When I was a young teen, nearly every kid in my class wanted to be a teacher, nurse, chef, hairdresser or parent.
I wanted to be a zombie.
Sure, watching my first horror movie at age 8 might have had something to do with my fascination for all things macabre, horrible and, well, undead, but I thought watching The Walking Dead and every zombie movie I could get my hands on was probably as close as I was going to get to zombiedom.
And then along came St Kilda screenwriter, director and actor Leigh Ormsby and his big, beautiful vision to make a zombie movie in Melbourne called The Last Hope with his mate, actor and producer Glenn Ellis.
The story was refreshingly original too -- Australia's tough border and quarantine restrictions has made it the last hope of a world devastated by a virus that has reanimated the dead to consume the living.
And, as if a cool zombie movie being made in my hometown wasn't exciting enough, Ormsby put out a call on Facebook and local media for extras to play zombies in The Last Hope's massive horde scene.
Along with 11,000 other zombie wannabes (yes 11,000, from as far away as Queensland and New Zealand) my partner Cathy and I applied.
I reckon I broke the world record for the number of inbox refreshes in 24-hours waiting for an email back from their casting department -- but the RSI was worth it; we made the cut!
After celebratory viewings of 28 Days Later and Dead Snow, we were ready to meet our cast and crew mates at zombie training, which was optional -- were they kidding!?! I'd have ditched my own birthday party to be there.
Ormsby, who's the friendliest, most inclusive and down-to-earth guy you're ever likely to meet, laid down the ground rules for being in his movie; be respectful of everyone on set, put safety first and don't actually bite anyone.
The training itself was way more fun than the rules and local actor extraordinaire and lead The Last Hope zombie Peter Smith helped us channel our inner "rage" zombie. I've never been so happy trying to be pissed off and angry.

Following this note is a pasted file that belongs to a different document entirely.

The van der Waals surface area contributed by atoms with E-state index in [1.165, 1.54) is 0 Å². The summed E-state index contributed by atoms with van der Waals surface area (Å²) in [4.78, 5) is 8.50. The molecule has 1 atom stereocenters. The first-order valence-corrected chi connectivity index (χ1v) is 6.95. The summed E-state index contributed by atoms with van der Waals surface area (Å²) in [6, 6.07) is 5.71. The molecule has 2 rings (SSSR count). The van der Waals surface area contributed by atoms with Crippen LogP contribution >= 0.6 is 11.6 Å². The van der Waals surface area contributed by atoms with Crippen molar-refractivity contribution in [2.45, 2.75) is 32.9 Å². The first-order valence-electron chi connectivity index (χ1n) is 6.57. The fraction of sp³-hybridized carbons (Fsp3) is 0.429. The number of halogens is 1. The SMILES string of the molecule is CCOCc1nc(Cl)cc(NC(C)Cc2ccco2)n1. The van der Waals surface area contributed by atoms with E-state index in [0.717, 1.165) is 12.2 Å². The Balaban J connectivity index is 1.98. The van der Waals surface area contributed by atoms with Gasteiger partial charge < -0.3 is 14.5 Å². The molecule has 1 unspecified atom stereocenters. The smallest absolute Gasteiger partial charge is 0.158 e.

There was definitely none of the slow, shuffling, moaning zombie action you see in black and white movies (sorry George A. Romero!) -- we were to be my favourite kind -- the fierce, ravenous undead who ran at and attacked their victims faster than you can say 'Subway -- Eat Flesh'.
After an hour or two of learning how to fall down and not break an arm (or neck) if your zombie character happens to take a headshot during filming, we were ready to hit the set the following weekend.
And what a wonderful, magical and terrifying place a movie set is. First stop was the makeup production line where dozens of makeup technicians from Makeup By Belinda worked tirelessly to transform hundreds of extras with foundation and eye makeup, latex sores, cuts and gashes, pulsing veins, faux-yet-realistic blood and a tonne of hairspray.
Next it was off to costuming where the op shop clothes we'd carefully chosen and paid $7.50 for were ripped, shredded and saturated with sticky, thick, fake blood. Excellent.
About 45 minutes later we were all made up -- but we had no idea what we looked like. The wide-eyed stares, slow nods and smiles from other cast and crew members were encouraging but I couldn't wait to see how I looked.
A quick reverse camera selfie revealed the transformation -- and HOLY, I looked like I'd just stepped from the set of the 2004 Dawn of the Dead remake.
Massive gashes covered my nose, cheek and forehead, yellow pustules had popped up on my chin, my teeth were brown and I looked like I hadn't slept in a year.
I'd never looked, or felt, better.
Surrounded by my zombie brethren, I'd found a new happy place. But it was about to get even better -- the time had come to not only look the part, but BE the part.
Smith revved everyone up while Ormsby made sure everyone knew what they had to do and where they had to be; not so easy when you're trying to safely coordinate hundreds of people running in the same direction at the same time.
The hardest part was actually trying to look angry and threatening; no one is scared by a happy, smiling zombie. After a few trials, we were off; a terrifying horde of infected charging towards their next meal.
The crew filmed the scene from a few different angles, Ormsby yelled "cut" and just like that, that teenage dream became reality.
And I wasn't the only one who had a dream day -- Ormsby, who never expected his little movie would attract such interest from so many people, was overwhelmed by how well we'd all done; the crew gave themselves a well-deserved pat on the back for pulling off what was likely to be the biggest shoot of their careers; and every zombie who volunteered their time was ready for a celebratory beer.
On the way home, I couldn't resist calling into our local cemetery for one last photo shoot because well, I'll probably never get the chance to "be" a zombie again.
And it might just be the perfect shot for this year's Christmas card.
If you'd like to be an extra on The Last Hope's Melbourne-based October shoot, join The Last Hope's group Facebook page for details.